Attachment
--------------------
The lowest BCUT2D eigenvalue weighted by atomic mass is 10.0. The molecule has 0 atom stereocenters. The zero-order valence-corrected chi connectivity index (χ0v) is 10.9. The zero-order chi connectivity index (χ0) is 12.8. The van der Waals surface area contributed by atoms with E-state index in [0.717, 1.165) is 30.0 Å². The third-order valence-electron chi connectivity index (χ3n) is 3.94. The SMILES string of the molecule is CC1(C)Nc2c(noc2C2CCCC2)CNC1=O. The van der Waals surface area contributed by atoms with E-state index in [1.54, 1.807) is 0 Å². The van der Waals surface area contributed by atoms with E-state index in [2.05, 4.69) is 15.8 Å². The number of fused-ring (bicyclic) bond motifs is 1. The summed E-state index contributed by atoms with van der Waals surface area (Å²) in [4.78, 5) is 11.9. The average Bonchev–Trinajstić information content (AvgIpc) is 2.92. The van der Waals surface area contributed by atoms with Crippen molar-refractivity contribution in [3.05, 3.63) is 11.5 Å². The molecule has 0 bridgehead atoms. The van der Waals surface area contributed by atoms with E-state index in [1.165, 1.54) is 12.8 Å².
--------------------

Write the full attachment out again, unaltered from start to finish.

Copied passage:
The lowest BCUT2D eigenvalue weighted by atomic mass is 10.0. The molecule has 0 atom stereocenters. The zero-order valence-corrected chi connectivity index (χ0v) is 10.9. The zero-order chi connectivity index (χ0) is 12.8. The van der Waals surface area contributed by atoms with E-state index in [0.717, 1.165) is 30.0 Å². The third-order valence-electron chi connectivity index (χ3n) is 3.94. The SMILES string of the molecule is CC1(C)Nc2c(noc2C2CCCC2)CNC1=O. The van der Waals surface area contributed by atoms with E-state index in [1.54, 1.807) is 0 Å². The van der Waals surface area contributed by atoms with E-state index in [2.05, 4.69) is 15.8 Å². The number of fused-ring (bicyclic) bond motifs is 1. The summed E-state index contributed by atoms with van der Waals surface area (Å²) in [4.78, 5) is 11.9. The average Bonchev–Trinajstić information content (AvgIpc) is 2.92. The van der Waals surface area contributed by atoms with Crippen molar-refractivity contribution in [3.05, 3.63) is 11.5 Å². The molecule has 0 bridgehead atoms. The van der Waals surface area contributed by atoms with E-state index in [1.165, 1.54) is 12.8 Å².